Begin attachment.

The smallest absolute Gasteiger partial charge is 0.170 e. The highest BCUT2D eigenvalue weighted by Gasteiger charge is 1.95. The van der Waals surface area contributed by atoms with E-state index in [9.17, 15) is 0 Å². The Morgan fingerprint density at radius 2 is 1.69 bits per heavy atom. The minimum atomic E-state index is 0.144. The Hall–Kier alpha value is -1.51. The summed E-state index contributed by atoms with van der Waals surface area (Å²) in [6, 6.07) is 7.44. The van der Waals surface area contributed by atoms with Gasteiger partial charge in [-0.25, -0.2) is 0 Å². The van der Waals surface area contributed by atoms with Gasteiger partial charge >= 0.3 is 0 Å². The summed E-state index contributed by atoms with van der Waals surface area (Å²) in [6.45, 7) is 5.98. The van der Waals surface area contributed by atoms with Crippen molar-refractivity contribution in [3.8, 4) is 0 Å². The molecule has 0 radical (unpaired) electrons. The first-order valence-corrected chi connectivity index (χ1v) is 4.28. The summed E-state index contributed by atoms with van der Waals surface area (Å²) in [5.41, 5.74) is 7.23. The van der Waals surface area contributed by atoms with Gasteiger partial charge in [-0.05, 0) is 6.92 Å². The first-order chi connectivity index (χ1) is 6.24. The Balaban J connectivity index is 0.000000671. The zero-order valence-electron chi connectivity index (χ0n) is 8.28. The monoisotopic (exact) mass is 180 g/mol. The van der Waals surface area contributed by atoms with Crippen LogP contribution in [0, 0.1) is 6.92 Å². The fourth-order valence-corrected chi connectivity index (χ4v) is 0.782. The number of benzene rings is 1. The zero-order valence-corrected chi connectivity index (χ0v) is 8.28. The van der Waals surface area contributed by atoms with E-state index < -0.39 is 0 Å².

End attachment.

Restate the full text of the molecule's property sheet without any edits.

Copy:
The smallest absolute Gasteiger partial charge is 0.170 e. The highest BCUT2D eigenvalue weighted by Gasteiger charge is 1.95. The van der Waals surface area contributed by atoms with E-state index in [9.17, 15) is 0 Å². The Morgan fingerprint density at radius 2 is 1.69 bits per heavy atom. The minimum atomic E-state index is 0.144. The Hall–Kier alpha value is -1.51. The summed E-state index contributed by atoms with van der Waals surface area (Å²) in [6, 6.07) is 7.44. The van der Waals surface area contributed by atoms with Gasteiger partial charge in [-0.25, -0.2) is 0 Å². The van der Waals surface area contributed by atoms with Gasteiger partial charge >= 0.3 is 0 Å². The summed E-state index contributed by atoms with van der Waals surface area (Å²) in [6.45, 7) is 5.98. The van der Waals surface area contributed by atoms with Crippen molar-refractivity contribution in [3.8, 4) is 0 Å². The molecule has 0 radical (unpaired) electrons. The first-order valence-corrected chi connectivity index (χ1v) is 4.28. The summed E-state index contributed by atoms with van der Waals surface area (Å²) in [5.41, 5.74) is 7.23. The van der Waals surface area contributed by atoms with Gasteiger partial charge in [-0.05, 0) is 6.92 Å². The first-order chi connectivity index (χ1) is 6.24. The Balaban J connectivity index is 0.000000671. The zero-order valence-electron chi connectivity index (χ0n) is 8.28. The monoisotopic (exact) mass is 180 g/mol. The van der Waals surface area contributed by atoms with Crippen LogP contribution in [0, 0.1) is 6.92 Å². The fourth-order valence-corrected chi connectivity index (χ4v) is 0.782. The number of benzene rings is 1. The zero-order valence-corrected chi connectivity index (χ0v) is 8.28. The van der Waals surface area contributed by atoms with E-state index < -0.39 is 0 Å².